Frostburg — Frostburg-- --The steel skeleton is more visionary art than ark. Still, a visitor can make out the arklike bowed front of Pastor Richard Greene's roadside attraction off Interstate 68. Three stories high and set in concrete, the steel structure shares a foothill with its loyal billboard: "Noah's Ark Being Rebuilt Here."
Nothing, however, has been built in seven years.
"I feel terrible about it. I've asked God, `Why are you taking so long to build this ark?' " says Greene, a genial, coat-and-tie preacher who appeared for a time with Jim Bakker and Pat Robertson on the TV circuit in the 1980s. But religious programming wasn't Greene's mission; he had an ark project off the National Freeway in Western Maryland. At 70, Greene is still on the job.
"People drive by and ask me when am I going to finish this thing," he says. "Hey, when they give me the money I'll finish this thing."
Beginning in 1974, Greene says, God told him to build a replica of Noah's ark to signal the end of days and the return of Jesus, as told in the Old Testament. This wouldn't be an actual ark - no two-of-a-kind animals, clean or otherwise. This would be an ark schoolhouse and church built to nothing short of biblical proportions. Tourists would flock to Frostburg to see the ark.
Two years later, a groundbreaking was held Easter Sunday at the site of Greene's small church. At first, there was nothing but a hole in the ground, the ark sign and wildfire gossip in Frostburg about the church with the hole in the ground and sign. The concrete was poured in 1977. The steel came 22 years later.
Today, the project's $7 million cost has climbed to $30 million. Greene's 150-member evangelical church, God's Ark of Safety, has faithfully contributed money, as have people all over the world. More than $1.2 million has been spent, but finishing the first phase will cost an additional $10 million. The church's building fund is $240,000.
"I'm praying for millions of dollars," says Greene. But it would take a miracle to raise $30 million.
A miracle, precisely.
Like `Evan Almighty'
Would there be a nicer place for an ark?
Frostburg - home to 18 churches and just 8,100 people, a state university, a scenic railroad, soapbox derbies and chili cook-offs - has also been the year-round home of Richard Greene's ark. In Maryland's panhandle, 150 miles west of Baltimore, Frostburg usually flies under the media radar. There was that home-wrecking tornado of 1989, and a year later a telesales company pulled out 100 telemarketing jobs because residents were just too nice to bother people around dinnertime. The telemarketing story made international news.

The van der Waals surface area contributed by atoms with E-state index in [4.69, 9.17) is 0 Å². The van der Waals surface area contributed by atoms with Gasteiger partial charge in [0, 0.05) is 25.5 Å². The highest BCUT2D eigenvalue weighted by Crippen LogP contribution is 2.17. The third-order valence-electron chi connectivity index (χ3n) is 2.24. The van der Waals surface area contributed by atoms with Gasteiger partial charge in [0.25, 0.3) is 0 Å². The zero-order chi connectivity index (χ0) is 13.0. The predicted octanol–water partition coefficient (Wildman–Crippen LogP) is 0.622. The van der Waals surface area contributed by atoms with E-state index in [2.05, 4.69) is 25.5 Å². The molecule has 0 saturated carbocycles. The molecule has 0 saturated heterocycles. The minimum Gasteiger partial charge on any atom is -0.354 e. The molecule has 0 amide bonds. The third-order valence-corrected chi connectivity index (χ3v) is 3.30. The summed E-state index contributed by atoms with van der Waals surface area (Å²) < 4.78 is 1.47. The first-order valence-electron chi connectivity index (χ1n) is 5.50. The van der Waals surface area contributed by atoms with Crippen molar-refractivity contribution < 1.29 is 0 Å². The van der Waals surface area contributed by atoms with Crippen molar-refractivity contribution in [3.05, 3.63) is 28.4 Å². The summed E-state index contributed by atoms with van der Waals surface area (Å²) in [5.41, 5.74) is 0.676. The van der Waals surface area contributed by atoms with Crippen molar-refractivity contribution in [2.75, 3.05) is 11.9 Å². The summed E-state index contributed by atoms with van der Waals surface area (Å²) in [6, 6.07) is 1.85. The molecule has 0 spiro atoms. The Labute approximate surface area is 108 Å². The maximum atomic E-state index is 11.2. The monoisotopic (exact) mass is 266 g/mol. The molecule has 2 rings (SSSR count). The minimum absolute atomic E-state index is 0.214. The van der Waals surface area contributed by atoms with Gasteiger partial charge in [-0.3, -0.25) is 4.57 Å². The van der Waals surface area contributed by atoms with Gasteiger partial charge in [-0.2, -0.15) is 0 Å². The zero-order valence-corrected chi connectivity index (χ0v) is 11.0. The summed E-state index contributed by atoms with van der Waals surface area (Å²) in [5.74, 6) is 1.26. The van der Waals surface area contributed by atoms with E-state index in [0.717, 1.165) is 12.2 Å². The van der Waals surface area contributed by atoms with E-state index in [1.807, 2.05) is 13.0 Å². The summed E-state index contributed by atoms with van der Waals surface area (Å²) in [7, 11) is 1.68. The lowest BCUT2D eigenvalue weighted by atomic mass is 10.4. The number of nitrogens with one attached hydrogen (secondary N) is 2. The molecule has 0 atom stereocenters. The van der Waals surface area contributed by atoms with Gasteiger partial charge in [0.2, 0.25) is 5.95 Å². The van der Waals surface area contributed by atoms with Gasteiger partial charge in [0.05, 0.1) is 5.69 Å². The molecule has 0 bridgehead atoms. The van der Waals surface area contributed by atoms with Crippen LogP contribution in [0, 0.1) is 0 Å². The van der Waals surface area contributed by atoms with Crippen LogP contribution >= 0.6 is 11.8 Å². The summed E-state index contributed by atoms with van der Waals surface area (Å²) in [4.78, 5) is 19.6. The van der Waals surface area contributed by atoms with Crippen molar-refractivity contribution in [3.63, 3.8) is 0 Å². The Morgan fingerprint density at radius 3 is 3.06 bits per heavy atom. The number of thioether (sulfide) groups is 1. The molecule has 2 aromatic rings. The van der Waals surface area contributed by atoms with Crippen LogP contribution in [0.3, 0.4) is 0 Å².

Around here, the ark became yesterday's news.
"When you see something every day, it kind of blends in with the landscape. It's not unique anymore," says John Kirby, Frostburg's city administrator.
Then, the Steve Carell comedy movie, Evan Almighty, was released this summer, and the story of a modern man called to build an ark hit home in Frostburg. Greene, not a theater man, did see the show. The movie was considered a bust, but Greene, for one, loved the part when God tells Evan to build the ark. Evan says people will call him crazy. "That's exactly what I thought!" Greene says.
People stop again to look at the steel shell off Cherry Lane by the converted Chevrolet showroom that is Greene's church. New people ask the old questions. Where is it? Has there been any progress? Will the ark ever be done? The relationship between the town and its most curious feature remains one of amusement, embarrassment and affection.
"I'm smitten by the ark," says Jessica Muessen on the front step of Independent Ink, a body-art studio on Main Street. Muessen, a 29-year-old Frostburg native, also saw the Carell movie, which only renewed her civic interest in Greene's unfinished work.
"When I have friends in town, I always take them over to the ark," she says. Her local friends tease her about her regular ark tours. "But it's the highlight of the trip to Frostburg. Hey, if that's all we got, then I'm going to go with it."
Across the street at Misty Blue Fashions, beauty-store owner Edie Whitaker Moran, another native, shakes her head and smiles. She's not smitten with the ark. Seems to her a smaller facility could have been built a long time ago. Seems they bit off more than they could chew over there, she says. Year after year, just steel beams to look at. Embarrassing.
"People still stop by and ask where Noah's ark is," Moran says. "I'm ashamed to tell them because there's nothing there."
She tells them anyway. Even the faint promise of a 450-foot church ark can be good for business.